Iraq is mostly a cash-based society. Although large vendors have traditionally accepted US dollars and euros, they are increasingly only accepting the Iraqi dinar. Credit and debit cards are rarely accepted anywhere except at facilities found in expat housing compounds.

Due both to the challenge of opening an Iraqi bank account and the short-term nature of most expat contracts in Iraq, most employers pay their employees' salaries into their foreign bank accounts. 

Taxes in Iraq

Taxable income in Iraq exists on a progressive tax scale ranging from 3 to 15 percent. Employers generally handle taxes for expats working in Iraq. Most expat contracts in Iraq operate under a PAYE (pay-as-you-earn) system, which means that expats generally receive their net wage with their income tax automatically deducted. 

Additional home-country tax obligations may apply, so it's always best for expats to hire a tax practitioner that specialises in expat tax matters to ensure they remain on the right side of the law.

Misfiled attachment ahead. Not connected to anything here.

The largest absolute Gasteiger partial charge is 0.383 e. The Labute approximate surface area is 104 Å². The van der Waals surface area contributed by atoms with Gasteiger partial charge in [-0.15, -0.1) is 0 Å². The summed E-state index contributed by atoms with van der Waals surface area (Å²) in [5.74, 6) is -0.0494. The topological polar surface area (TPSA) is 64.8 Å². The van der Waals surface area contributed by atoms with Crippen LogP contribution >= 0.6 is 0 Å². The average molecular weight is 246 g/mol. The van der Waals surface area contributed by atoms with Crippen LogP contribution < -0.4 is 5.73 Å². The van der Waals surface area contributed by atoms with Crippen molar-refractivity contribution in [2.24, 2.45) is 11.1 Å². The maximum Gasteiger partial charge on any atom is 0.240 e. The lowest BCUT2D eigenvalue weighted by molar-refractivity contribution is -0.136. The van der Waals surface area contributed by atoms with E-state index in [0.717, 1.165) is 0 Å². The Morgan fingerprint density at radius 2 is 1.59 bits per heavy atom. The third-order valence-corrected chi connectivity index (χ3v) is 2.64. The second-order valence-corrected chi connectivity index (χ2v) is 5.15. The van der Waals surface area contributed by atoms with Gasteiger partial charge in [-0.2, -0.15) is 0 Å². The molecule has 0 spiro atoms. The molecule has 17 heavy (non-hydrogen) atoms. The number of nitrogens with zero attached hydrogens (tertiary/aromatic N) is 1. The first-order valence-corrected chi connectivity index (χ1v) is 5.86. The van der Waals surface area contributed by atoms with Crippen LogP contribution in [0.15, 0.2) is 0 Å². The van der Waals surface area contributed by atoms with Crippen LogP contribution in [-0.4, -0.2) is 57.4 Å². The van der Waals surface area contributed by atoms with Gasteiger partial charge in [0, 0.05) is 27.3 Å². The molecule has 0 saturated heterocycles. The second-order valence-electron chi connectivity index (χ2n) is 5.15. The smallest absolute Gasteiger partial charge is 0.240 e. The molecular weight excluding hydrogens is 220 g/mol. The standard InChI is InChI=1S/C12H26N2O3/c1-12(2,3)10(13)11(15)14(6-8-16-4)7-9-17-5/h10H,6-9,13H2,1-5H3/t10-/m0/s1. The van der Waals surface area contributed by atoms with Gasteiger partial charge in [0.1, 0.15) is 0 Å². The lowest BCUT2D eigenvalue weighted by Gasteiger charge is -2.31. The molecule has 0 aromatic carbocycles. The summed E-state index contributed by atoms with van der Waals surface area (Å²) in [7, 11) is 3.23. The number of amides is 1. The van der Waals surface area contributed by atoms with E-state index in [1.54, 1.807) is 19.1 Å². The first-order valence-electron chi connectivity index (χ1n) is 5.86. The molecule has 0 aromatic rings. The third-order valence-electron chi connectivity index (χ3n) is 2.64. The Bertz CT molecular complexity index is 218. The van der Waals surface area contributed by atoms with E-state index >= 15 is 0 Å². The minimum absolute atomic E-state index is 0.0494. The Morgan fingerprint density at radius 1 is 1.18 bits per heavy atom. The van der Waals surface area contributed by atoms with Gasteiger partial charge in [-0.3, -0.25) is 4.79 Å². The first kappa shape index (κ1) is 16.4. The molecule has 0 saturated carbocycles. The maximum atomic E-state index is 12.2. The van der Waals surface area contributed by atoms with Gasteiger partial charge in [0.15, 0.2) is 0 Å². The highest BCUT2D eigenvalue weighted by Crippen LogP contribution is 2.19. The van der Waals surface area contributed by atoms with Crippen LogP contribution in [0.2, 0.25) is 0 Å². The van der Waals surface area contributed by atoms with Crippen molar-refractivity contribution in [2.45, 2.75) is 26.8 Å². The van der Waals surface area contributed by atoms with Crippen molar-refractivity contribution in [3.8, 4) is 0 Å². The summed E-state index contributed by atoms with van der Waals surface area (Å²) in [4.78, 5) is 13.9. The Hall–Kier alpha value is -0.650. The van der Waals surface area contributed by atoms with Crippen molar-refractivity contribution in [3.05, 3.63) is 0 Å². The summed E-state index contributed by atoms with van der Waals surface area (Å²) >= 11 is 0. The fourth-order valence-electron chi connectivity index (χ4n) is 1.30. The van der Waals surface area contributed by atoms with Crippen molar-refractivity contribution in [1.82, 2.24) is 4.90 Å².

Weather in Iraq

The climate in Iraq varies across the country. Large swathes of Iraq, including Baghdad, are stark desertscapes, which means it's bone dry and blazing hot. Northeast Iraq is more mountainous, and its higher elevation allows for cooler temperatures and more rainfall. 

The desert regions of Iraq really only experience two seasons. The summer months are from May to October and are characterised by high temperatures, clear skies, low humidity and very little rainfall. Average temperatures are around 90°F (32°C) but can reach as high as 118°F (48°C). Winters are milder with some rainfall, with temperatures typically ranging from 36°F (2°C) to 60°F (16°C). During the coldest winter nights, however, the mercury often drops below freezing.